-He will implore the Euro-peans to end months, if not years, of economic foot-dragging and to finally make some tough decisions. He says they must realize that it will involve "pain;"

--He will remind all G20 part-ners, most notably the United States, of the need to make good on their commitment to reach targets for deficit and debt reduction;

--To the emerging economic powerhouse of China, he will not back away from a message that has fallen on deaf ears - it's time for that country to pull away from its fixed currency so that the global economic trading imbalance can be resolved.

--He will urge all countries to implement financial-sector reforms agreed to in previous summits; and finally

--He will emphasize the im-portance of resisting protectionist trade measures.
It's a very serious meeting, actually. But we certainly seem to always be the ones pointing fingers at others these days, not so much in the boat rowing along with them.

Wednesday, November 02, 2011

Late night

R.E.M. called it quits but they have a new song on a forthcoming retrospective album thingy. Accompanying video above is the effect of a camera on Kirsten Dunst for three plus minutes. That's it. The alternate version, totally different reaction. Not a bad song either.

Leadership fundraising rules a changin' again - but just for some

Updated 11:30 p.m. below.

The Conservatives love to change the rules surrounding financing of leadership contests while their opponents are ensconced in them. They did it in 2006 to trip up the Liberal leadership candidates then, putting a squeeze on their future fundraising abilities by drastically dialling back the amounts candidates could raise (to a one-time $1,100 amount). This time, however, they're being lenient to the NDP and the new rules will not affect their race. My, isn't that interesting. "Conservative bill will limit loans to political candidates."
The Conservative government introduced new legislation Wednesday that establishes tougher rules around political loans, treating them similar to political donations.
The Political Loans Accountability Act will ban unions and corporations from making loans to political parties, associations, candidates and contestants. They are already banned from making donations. The new legislation also limits total loans individuals can make to $1,100 — the same maximum amount that individuals are allowed to make in annual donations. Only financial institutions and political entities, such as parties or associations, can make loans beyond that amount.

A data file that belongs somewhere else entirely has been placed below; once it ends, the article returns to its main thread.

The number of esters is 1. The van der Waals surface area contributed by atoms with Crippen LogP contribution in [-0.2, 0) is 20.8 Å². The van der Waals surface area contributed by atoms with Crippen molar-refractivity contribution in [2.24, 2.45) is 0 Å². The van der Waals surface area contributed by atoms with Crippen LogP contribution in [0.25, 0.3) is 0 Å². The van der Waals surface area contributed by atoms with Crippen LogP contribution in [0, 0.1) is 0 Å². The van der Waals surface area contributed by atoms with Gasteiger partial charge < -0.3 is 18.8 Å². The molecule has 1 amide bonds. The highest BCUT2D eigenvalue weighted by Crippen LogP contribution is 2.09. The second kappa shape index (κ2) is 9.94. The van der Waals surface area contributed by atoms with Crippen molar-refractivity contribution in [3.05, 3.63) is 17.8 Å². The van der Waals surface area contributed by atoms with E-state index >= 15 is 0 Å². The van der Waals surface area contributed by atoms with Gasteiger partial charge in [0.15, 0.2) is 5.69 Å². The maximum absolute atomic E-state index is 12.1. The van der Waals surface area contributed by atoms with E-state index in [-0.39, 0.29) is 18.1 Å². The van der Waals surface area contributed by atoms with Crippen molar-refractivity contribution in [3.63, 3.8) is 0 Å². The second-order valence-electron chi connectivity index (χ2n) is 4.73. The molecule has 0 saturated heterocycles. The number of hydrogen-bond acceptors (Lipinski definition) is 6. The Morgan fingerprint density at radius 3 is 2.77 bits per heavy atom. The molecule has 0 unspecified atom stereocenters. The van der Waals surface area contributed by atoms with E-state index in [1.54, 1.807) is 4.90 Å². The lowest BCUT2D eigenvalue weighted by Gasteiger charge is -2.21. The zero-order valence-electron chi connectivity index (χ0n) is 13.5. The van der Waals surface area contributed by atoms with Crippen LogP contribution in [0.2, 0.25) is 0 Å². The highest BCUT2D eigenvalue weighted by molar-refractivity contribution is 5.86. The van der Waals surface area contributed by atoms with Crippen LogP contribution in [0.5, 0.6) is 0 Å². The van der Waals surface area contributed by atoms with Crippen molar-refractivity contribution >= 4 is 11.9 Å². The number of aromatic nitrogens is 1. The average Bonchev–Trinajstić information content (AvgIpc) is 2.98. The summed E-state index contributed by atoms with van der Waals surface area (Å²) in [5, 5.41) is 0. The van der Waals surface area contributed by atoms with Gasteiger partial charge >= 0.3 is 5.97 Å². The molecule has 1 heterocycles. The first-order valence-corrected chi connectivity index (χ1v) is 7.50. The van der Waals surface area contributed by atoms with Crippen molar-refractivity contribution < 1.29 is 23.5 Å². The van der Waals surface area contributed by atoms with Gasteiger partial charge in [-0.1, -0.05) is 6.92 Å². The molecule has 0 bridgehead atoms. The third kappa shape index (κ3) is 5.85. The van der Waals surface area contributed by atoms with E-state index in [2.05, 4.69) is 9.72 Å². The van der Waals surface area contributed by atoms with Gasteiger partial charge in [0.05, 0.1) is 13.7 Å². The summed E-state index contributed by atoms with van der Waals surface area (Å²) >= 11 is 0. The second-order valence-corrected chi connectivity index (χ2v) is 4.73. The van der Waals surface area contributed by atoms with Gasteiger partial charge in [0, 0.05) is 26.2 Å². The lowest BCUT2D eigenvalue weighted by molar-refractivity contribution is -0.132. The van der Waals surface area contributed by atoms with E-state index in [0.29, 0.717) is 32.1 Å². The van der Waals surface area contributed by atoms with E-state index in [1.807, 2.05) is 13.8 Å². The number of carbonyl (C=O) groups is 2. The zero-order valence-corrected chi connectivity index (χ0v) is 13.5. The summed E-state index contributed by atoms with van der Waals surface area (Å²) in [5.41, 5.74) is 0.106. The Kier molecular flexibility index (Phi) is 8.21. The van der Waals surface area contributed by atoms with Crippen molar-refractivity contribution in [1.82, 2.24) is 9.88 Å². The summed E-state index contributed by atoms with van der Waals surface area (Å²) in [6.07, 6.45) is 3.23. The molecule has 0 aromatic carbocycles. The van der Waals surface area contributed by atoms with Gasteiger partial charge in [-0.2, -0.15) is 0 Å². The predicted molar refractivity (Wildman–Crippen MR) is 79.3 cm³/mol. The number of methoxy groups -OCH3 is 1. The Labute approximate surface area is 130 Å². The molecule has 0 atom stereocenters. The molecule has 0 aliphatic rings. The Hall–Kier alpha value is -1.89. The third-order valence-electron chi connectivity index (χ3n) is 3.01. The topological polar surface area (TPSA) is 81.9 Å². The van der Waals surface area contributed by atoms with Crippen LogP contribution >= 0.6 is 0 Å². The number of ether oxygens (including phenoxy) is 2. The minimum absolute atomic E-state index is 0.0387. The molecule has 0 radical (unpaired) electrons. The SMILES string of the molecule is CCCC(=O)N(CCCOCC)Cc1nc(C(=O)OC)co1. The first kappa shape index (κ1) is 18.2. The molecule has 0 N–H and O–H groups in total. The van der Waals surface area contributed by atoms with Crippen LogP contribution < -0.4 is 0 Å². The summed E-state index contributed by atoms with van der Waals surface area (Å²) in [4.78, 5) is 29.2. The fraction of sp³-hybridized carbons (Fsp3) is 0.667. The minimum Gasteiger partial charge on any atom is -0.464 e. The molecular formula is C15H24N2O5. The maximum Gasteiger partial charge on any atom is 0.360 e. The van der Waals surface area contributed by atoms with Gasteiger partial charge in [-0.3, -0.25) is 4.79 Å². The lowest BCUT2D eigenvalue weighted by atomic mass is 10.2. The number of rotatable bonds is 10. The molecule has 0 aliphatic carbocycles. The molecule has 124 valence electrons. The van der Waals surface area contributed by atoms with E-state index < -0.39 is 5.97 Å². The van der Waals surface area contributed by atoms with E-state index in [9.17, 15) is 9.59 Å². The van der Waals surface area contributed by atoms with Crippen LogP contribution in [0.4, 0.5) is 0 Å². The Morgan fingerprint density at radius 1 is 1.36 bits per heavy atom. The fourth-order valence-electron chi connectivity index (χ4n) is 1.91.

In addition, the bill establishes a strict reporting regime for loans given, and puts the onus on riding associations or parties to repay loans taken out by candidates if they fail to pay them. It also alters the contribution limits for leadership contestants from a per-event basis to a per-year basis.
The bill will come into force six months after the it receives royal assent. It will not be retroactive, which means it will not apply to the current NDP leadership race. But Uppal urged the candidates to “follow through on the spirit of this bill” anyway.

The new rules are expected to apply to the Liberal leadership race, which will occur sometime in 2013.
The NDP critic doesn't see anything wrong with the legislation, not a surprise. But he should. This is unnecessarily restrictive and in a system which is transparent and rigorous, $1,100 loan limits are ridiculous and the narrowing of the sources to finance leadership campaigns is also excessive.

So the limits will apply to Liberals down the road. The decision to put off the Liberal leadership was one that the party agreed upon in order to engage in renewal and it was one that had a good deal of consensus behind it. And there is still plenty of upside to the decision and taking the time to engage in that renewal process. There are some good candidates coming forth for the national executive positions to be decided at the convention in January who are and will be speaking to that process.

Obviously, events occurred in the last six months that were not foreseen at the time of the decision making to put off leadership, let's not kid ourselves. There's nothing to be done about that now. And irrespective of when Liberals would have held their leadership, this loan legislation would have been forthcoming. The NDP is quite fortunate Liberals aren't having theirs now. Otherwise, you can bet this loan legislation would have been fast and furious and applicable to them as well.

Update (11:30 p.m.): Greg points out that the donations to leadership candidates - not loans - will indeed be changed from a one-time global $1,100 donation to $1,100 per year for leadership candidates. As the above excerpt does mention. Which change is somewhat helpful (Update: after many Liberal leadership candidates struggled under the $1,100 one time amount repayment limit for years now, thanks). But I don't think there's much disputing that the new $1,100 limit on loans by individuals (financial institutions and political entities can make loans > than $1,100) and the narrowing of loan sources will indeed be ground shifting.

Update (11:40 p.m.): CBC item on the 2006 changes versus the 2011 changes.

Final update of the night: If the NDP has been in support of these loan principles for years, I don't see why they wouldn't live up to those principles right now.

Tuesday, November 01, 2011


"Peggy Nash: a Thatcher for the left?"

Between this and the Diebel piece, her opponents must be wondering what the heck is going on. Or, who knows, maybe they like it.

By the way, she's 2 for 4 in Parkdale-High Park. Lost 2004. Won 2006. Lost 2008. Won in 2011 after having been nominated in January 2010 and running for well over a year in advance of the May 2011 campaign.

Expectations are a tricky thing...